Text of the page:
A lot of married Christian couples love to assume that all unmarried Christian women over the age 25 would love to act as free baby sitter, for example.

      1) Never occurs to them that Christian women have much more to offer than that, and that 2) some Christian women do not like babies or children and feel uncomfortable around them.

  4. Well what is an unmarried male supposed to do with his God given normal sex drive, which requires periodic release? Pray, take “cold showers,” masturbation, look at porn, supress, pretend it doesn’t exist?

    • It seems like most churches/Christians teach that even masturbation is out, but I see nothing in the Bible that forbids it.

      The new trend among conservative Christians (I’m serious, they’ve said this in their blogs, published books about it), is to tell teen-aged Christians to get married as soon as possible, by age 18 – 20. Al Mohler, president of SBC, is one of the ones to do this. The book “Singled Out” by Christian authors Field and Colon also mention this scary new trend.

      I’ve seen books by other Christian authors who do nothing but encourage young people to get married right away.

      Personally, I don’t think that marrying young is a good answer. I think it will result in divorce.

      Another problem is that most churches do not value celibacy, refraining until marriage to have sex – at least not for people above the age of 25.

      If you are under the age of 25, you will have lots of messages from conservative Christian groups telling you to “wait until marriage for sexual activity,” but once you get to 26 or 30 years old, a lot of preachers and other Christians assume you are having sex outside of marriage any way (even if you are not).

      If you are a Christian over the age of 30 and still sexually pure, you receive no support, attention, or encouragement from conservative Christians to keep on abstaining. It is assumed, even by most Christians, that there is no such thing as a ‘Christian virgin who is over 25 years old’ – but there are.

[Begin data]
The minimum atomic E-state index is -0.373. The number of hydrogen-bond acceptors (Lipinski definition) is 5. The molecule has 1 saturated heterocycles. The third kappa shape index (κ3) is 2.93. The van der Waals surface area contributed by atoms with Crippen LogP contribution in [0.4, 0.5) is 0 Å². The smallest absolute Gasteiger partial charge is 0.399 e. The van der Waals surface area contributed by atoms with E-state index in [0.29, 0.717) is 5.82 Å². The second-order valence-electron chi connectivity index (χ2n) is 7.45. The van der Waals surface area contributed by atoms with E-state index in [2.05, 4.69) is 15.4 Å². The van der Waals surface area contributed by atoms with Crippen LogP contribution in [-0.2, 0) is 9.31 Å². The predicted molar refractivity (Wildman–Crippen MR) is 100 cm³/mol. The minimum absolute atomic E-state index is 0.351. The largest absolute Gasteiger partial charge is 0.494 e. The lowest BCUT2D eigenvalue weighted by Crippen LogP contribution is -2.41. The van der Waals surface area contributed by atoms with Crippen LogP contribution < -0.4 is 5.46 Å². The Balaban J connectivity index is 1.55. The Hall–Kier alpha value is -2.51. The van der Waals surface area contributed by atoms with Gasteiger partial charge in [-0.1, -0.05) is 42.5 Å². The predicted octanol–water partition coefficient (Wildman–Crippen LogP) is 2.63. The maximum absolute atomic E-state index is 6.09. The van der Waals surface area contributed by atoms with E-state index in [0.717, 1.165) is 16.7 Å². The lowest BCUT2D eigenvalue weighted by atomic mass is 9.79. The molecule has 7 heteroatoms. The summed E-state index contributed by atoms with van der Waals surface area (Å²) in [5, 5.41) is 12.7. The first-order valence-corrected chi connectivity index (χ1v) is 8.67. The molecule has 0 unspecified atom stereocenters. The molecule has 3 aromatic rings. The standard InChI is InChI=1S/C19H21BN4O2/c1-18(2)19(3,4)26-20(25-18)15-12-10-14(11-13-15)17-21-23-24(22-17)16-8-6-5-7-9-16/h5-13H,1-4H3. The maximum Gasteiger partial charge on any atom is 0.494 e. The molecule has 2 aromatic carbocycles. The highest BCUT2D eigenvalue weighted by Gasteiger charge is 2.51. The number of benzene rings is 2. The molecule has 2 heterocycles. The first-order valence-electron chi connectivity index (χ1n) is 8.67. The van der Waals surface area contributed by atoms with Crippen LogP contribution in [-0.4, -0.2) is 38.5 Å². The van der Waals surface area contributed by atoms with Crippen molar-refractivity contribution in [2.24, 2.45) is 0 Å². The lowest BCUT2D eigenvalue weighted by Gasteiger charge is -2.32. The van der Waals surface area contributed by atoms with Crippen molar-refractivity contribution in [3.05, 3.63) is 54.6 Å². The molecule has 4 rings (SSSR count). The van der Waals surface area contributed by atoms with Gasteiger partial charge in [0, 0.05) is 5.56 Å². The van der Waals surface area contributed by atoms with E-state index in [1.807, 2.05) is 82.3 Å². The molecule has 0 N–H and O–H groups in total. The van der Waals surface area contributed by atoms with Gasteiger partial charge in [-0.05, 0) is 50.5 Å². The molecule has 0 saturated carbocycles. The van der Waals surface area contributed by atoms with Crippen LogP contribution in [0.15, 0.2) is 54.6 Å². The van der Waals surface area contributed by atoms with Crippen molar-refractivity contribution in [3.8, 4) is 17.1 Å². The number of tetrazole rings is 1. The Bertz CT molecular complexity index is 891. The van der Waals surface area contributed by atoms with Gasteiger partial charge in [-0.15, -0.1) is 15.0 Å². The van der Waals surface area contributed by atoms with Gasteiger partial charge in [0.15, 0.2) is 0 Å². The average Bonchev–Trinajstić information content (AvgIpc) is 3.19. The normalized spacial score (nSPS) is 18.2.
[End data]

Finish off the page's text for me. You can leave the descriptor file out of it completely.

As a matter of fact some conservative Christian personalities, or their blogs and books, are disrespectful towards Christians over 30 years old who are still celibate. They tend to make very rude assumptions or comments about older celibates.

  5. thanks for the thoughtful question, joe.

    first let me say that i am sympathetic to your problem. we live in a sexual culture and pleasure seems to be an entitlement. still, the bible adresses the question you raised pretty clearly:

    “Now for the matters you wrote about: It is good for a man not to marry. But since there is so much immorality, each man should have his own wife, and each woman her own husband… Now to the unmarried and the widows I say: It is good for them to stay unmarried, as I am. But if they cannot control themselves, they should marry, for it is better to marry than to burn with passion.” (1 corinthians 7:1-2, 8-9)

    your question is one the church needs to wrestle with, joe, and i thank you for sharing here.

    • I’m disappointed with your response. After some 2,000 years of Christianity, the church should not have to wrestle with my question. The church should have an answer. Also, it is not MY problem; it is the church’s problem. I certainly would not advise a 16+ year old young man who has raging hormones to get married to some young woman who is “boy crazy” and then move into his/her parent’s home while they complete high school or drop out of school and live on minimum wage jobs.

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  7. As a 34-year-old never married single I read Debbie Maken’s book
    “Getting Serious About Getting Married: Rethinking the Gift of Singleness.”

    I applied what I learned from this book for singles with tips one can actually use
    (instead of just sit back and try to be content to wait for marriage to “happen”).
    Less than 18 months later, as a direct result of my proactive search for a godly
    husband, I got married to my present amazing husband.

    Here’s the story in more details (I posted this testimonial on ChristianCafe.com):

    Dear Christian Cafe Staff,
    Thank you so much for your ministry to marriage-minded singles. Thomas and I were married this month (Nov 2010), thanks to you guys! Here is our testimonial and wedding photos.

    Thomas & Veronique
    (Exegete345 from Fond du Lac, Wisconsin & QuietGrace545 from Pinellas Park, Florida)